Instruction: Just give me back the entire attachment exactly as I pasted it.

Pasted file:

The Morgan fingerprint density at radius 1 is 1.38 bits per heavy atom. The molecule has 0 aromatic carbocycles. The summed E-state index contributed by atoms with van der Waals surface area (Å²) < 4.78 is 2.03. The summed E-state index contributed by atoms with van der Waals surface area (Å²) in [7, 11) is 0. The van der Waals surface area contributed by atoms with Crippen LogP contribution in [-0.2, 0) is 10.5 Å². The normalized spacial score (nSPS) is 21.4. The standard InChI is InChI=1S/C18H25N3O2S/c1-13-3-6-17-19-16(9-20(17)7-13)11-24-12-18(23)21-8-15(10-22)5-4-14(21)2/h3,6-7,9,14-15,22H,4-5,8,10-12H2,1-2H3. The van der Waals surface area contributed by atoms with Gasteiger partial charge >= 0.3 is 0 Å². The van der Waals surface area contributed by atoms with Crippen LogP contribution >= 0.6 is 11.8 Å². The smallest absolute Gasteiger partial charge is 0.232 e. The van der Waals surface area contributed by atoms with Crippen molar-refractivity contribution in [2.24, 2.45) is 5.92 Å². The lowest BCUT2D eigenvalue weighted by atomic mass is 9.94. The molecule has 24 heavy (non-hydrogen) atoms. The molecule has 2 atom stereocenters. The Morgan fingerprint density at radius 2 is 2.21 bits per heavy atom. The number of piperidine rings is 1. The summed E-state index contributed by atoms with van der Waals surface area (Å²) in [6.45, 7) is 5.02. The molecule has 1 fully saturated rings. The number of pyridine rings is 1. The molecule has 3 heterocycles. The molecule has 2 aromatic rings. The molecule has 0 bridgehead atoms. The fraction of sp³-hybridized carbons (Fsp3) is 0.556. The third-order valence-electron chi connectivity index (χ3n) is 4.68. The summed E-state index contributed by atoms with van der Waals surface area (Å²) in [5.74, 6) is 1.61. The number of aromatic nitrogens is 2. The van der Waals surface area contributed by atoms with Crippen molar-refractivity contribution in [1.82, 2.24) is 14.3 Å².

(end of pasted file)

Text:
The Morgan fingerprint density at radius 1 is 1.38 bits per heavy atom. The molecule has 0 aromatic carbocycles. The summed E-state index contributed by atoms with van der Waals surface area (Å²) < 4.78 is 2.03. The summed E-state index contributed by atoms with van der Waals surface area (Å²) in [7, 11) is 0. The van der Waals surface area contributed by atoms with Crippen LogP contribution in [-0.2, 0) is 10.5 Å². The normalized spacial score (nSPS) is 21.4. The standard InChI is InChI=1S/C18H25N3O2S/c1-13-3-6-17-19-16(9-20(17)7-13)11-24-12-18(23)21-8-15(10-22)5-4-14(21)2/h3,6-7,9,14-15,22H,4-5,8,10-12H2,1-2H3. The van der Waals surface area contributed by atoms with Gasteiger partial charge >= 0.3 is 0 Å². The van der Waals surface area contributed by atoms with Crippen LogP contribution >= 0.6 is 11.8 Å². The smallest absolute Gasteiger partial charge is 0.232 e. The van der Waals surface area contributed by atoms with Crippen molar-refractivity contribution in [2.24, 2.45) is 5.92 Å². The lowest BCUT2D eigenvalue weighted by atomic mass is 9.94. The molecule has 24 heavy (non-hydrogen) atoms. The molecule has 2 atom stereocenters. The Morgan fingerprint density at radius 2 is 2.21 bits per heavy atom. The number of piperidine rings is 1. The summed E-state index contributed by atoms with van der Waals surface area (Å²) in [6.45, 7) is 5.02. The molecule has 1 fully saturated rings. The number of pyridine rings is 1. The molecule has 3 heterocycles. The molecule has 2 aromatic rings. The molecule has 0 bridgehead atoms. The fraction of sp³-hybridized carbons (Fsp3) is 0.556. The third-order valence-electron chi connectivity index (χ3n) is 4.68. The summed E-state index contributed by atoms with van der Waals surface area (Å²) in [5.74, 6) is 1.61. The number of aromatic nitrogens is 2. The van der Waals surface area contributed by atoms with Crippen molar-refractivity contribution in [1.82, 2.24) is 14.3 Å².